Dr. Wesley Beal, Associate Professor of English at Lyon College, has been selected by the Fulbright U.S. Scholar Program to spend the fall 2018 semester at the University of Hong Kong, where he will teach, do research, and make presentations to different academic groups.
The Fulbright programs offers nearly 500 research, teaching, or combination teaching/research awards each year to promote the relationship between educational exchange and international understanding. In addition to their scholarly work, Fulbright teacher/researchers are expected to serve as cultural ambassadors, displaying cultural adaptability and sensitivity.
Beal will be accompanied by his wife Courtney and their two children and hopes to make many short visits throughout the region—especially to mainland China and Japan. He says this will be “a tremendous opportunity to bring my family on a study-abroad adventure!”
He also notes that the University “is a unique institution” that combines both the English and the American models of higher education. It puts special emphasis on internationalization and bringing in global scholars, billing itself as “Asia’s Global University.”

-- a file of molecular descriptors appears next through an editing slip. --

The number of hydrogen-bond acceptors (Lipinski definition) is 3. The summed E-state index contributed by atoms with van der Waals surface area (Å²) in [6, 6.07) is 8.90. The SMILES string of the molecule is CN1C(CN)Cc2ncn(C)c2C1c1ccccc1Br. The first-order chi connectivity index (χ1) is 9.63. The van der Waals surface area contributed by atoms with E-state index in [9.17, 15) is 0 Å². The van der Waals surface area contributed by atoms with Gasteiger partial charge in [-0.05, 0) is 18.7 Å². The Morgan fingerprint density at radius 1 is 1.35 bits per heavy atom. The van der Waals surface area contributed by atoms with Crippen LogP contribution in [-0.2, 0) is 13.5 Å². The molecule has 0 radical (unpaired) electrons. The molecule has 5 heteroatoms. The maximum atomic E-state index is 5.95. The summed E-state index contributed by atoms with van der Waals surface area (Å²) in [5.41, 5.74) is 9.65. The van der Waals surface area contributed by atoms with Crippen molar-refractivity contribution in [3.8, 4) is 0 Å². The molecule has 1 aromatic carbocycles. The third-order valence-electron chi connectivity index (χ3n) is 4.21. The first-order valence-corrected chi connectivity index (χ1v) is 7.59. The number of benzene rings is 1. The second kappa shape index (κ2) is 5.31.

Beal says he applied for the program because he was looking for a new challenge and because the University would be well-suited to his current research on the academic novel. “I expect it will be instructive to learn how such an institution understands the academic mission, as well as how the faculty and students there might view the representation of the academy in the American academic novel genre,” he said.
He also hopes to create some international experiences for Lyon students by promoting discussions between them and the University’s students or faculty. He also hopes that his experience will help him globalize his Lyon courses and contribute to the College’s ongoing work to “introduce students to the world in all its thorny and paradoxical interconnections.”
The program was named for Arkansas Senator J. William Fulbright, who was the longest serving chairman of the Senate Foreign Relations Committee. He profoundly influenced American foreign policy, and his vision for mutual understanding shaped the exchange program he proposed and sponsored in 1946. It has had extraordinary impact around the world, with more than 250,000 Fulbright students, scholars, and teachers who have advancing Fulbright’s concept of building international understanding.
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